Monsters at bedtime: managing fear in bedtime picture books for children

Maynes, M.L. (2020) Monsters at bedtime: managing fear in bedtime picture books for children. Humanities & Social Sciences Communications, 7 (63). pp. 1-7. ISSN 2662-9992

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Monsters make frequent appearances in bedtime stories for children, where they represent a range of common childhood fears, in particular those associated with night-time. In this article, the role and nature of ‘bedtime’ monsters is explored with reference to picture book examples from 20th to 21st century children’s literature. The ways in which they help children to manage fears are shown to be through a combination of both psychological and literary strategies, drawing on examples of English language picture books for children aged 2–5 years, but with a particular focus on three contemporary texts: Molly and the Night Monster; Bedtime for Monsters and The Wardrobe Monster. It is argued that these texts often mirror coping strategies preferred by young children, in particular positive pretence, where threats are minimised or eliminated by mentally changing or altering perception of them. However, in addition to positive pretence, fears are further managed by literary and visual devices employed by the picture book creator/s, in particular in the presentation of images. The article concludes by noting that this is a group of texts which is now sufficiently established to be open to self-reference and parody, and consequently new and playful variations on the bedtime monster story will continue to emerge and evolve.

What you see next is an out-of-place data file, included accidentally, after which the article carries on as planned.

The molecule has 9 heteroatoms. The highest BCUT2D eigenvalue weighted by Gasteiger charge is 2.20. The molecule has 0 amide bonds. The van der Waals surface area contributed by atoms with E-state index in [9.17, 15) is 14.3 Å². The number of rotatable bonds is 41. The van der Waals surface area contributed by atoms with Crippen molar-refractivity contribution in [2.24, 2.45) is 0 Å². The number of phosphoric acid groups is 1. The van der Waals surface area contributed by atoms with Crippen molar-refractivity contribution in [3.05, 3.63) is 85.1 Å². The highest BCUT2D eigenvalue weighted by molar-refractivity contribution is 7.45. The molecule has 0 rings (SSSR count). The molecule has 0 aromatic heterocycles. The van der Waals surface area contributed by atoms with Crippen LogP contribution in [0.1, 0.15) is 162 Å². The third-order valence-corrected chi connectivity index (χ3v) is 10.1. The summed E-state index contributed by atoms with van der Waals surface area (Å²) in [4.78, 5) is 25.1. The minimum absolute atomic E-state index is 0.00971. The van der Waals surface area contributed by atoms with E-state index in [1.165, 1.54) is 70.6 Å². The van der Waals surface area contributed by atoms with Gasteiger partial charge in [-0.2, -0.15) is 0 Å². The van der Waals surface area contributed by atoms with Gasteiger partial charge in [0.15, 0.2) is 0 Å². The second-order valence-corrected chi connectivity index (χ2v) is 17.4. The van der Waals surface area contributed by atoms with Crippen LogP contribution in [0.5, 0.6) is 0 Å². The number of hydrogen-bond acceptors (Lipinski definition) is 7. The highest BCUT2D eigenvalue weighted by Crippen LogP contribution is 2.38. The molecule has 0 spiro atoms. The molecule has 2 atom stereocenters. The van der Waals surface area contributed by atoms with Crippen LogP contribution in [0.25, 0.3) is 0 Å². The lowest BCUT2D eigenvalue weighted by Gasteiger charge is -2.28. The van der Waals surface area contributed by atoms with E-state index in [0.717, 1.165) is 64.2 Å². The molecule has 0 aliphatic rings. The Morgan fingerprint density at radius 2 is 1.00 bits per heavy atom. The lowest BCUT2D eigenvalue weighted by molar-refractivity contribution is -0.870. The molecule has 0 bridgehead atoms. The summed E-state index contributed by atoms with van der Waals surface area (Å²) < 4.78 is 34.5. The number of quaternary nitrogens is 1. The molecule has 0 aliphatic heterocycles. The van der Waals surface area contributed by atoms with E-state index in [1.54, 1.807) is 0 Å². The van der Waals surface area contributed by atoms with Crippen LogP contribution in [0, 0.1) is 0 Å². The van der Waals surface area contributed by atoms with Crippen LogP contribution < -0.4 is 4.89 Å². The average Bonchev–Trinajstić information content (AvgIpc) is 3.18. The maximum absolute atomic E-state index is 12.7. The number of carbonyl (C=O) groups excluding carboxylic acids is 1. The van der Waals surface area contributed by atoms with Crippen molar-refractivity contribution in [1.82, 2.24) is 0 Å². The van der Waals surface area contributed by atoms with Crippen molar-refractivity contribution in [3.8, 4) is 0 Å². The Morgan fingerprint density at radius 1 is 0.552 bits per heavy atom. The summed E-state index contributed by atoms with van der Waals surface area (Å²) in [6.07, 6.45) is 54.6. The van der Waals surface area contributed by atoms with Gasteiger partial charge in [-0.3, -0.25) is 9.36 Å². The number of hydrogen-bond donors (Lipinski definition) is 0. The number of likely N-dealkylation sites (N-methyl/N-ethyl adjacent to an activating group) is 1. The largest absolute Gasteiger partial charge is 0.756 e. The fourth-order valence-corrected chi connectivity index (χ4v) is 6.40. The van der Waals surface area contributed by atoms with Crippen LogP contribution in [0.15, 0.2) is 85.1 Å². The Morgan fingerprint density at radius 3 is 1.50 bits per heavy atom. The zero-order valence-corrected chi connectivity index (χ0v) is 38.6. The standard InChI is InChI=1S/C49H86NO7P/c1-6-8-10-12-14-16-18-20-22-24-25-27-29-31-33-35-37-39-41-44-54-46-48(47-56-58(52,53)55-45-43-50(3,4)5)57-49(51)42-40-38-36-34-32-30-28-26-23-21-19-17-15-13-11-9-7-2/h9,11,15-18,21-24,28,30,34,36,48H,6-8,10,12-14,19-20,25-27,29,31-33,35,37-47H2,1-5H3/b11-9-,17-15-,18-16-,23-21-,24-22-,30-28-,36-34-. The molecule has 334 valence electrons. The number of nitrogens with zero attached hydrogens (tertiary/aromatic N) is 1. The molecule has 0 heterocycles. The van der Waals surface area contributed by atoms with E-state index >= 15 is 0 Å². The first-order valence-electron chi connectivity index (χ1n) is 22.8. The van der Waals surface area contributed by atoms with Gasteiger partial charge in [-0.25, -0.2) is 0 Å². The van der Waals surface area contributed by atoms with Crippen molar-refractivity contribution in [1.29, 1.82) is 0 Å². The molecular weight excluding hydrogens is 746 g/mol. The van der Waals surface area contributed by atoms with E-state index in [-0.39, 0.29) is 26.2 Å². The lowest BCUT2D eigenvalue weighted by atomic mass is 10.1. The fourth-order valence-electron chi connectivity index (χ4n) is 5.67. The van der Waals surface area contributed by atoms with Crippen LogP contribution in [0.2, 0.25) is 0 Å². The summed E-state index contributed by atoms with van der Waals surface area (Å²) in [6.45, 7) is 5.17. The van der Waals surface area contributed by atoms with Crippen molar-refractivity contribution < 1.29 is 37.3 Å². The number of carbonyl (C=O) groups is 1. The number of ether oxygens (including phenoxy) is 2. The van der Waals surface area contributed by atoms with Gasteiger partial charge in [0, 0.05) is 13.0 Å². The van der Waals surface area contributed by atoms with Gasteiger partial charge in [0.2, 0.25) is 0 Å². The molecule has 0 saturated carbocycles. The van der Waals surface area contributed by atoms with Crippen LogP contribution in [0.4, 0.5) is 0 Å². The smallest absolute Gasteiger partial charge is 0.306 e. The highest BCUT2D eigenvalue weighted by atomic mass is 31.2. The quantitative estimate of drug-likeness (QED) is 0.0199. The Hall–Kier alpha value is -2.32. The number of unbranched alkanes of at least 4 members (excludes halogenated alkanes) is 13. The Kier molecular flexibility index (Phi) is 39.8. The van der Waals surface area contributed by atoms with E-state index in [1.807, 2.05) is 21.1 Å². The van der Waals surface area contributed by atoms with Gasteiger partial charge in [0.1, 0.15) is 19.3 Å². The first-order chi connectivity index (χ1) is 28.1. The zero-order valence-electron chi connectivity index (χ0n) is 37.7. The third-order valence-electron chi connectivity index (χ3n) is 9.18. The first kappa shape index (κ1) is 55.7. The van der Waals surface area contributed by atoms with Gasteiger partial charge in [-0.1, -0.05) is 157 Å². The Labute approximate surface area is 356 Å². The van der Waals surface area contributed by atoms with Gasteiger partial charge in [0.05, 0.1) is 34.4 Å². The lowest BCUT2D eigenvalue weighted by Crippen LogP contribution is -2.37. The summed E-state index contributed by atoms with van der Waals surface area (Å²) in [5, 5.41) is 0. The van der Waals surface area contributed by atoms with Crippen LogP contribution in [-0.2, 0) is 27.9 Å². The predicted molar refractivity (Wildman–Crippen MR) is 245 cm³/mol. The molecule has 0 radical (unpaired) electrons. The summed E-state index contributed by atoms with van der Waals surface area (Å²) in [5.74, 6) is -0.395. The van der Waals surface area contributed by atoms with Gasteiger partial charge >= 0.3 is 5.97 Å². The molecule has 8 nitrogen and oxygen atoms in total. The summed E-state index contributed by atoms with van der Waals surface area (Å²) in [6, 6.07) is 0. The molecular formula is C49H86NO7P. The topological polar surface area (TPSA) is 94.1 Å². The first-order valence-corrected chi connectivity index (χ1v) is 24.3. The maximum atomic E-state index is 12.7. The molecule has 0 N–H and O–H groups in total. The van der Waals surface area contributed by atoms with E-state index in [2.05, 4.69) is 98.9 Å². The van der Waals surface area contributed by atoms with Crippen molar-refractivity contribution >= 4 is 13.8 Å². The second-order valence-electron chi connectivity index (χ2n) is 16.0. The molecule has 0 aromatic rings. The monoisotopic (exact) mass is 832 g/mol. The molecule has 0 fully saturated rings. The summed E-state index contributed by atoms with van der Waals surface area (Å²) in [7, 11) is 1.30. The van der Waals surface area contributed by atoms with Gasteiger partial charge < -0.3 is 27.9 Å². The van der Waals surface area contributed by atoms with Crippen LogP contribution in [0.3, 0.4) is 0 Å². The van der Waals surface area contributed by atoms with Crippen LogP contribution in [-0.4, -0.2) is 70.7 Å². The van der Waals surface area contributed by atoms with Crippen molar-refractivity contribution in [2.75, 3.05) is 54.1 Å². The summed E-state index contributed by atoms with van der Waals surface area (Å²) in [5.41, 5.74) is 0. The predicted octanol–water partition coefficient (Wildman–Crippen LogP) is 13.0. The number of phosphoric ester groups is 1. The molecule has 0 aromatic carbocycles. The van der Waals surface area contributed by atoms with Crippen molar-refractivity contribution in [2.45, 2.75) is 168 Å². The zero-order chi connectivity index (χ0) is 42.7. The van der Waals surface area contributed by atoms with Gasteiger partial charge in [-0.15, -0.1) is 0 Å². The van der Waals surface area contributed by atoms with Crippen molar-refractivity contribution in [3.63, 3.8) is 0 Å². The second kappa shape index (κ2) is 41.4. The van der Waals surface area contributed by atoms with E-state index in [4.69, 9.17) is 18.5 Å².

Item Type: Article
Keywords: Picture books, bedtime, fears
Divisions: School of Teacher Development
Depositing User: Mary-Louise Maynes
Date Deposited: 20 Aug 2020 13:25
Last Modified: 20 Aug 2020 13:38

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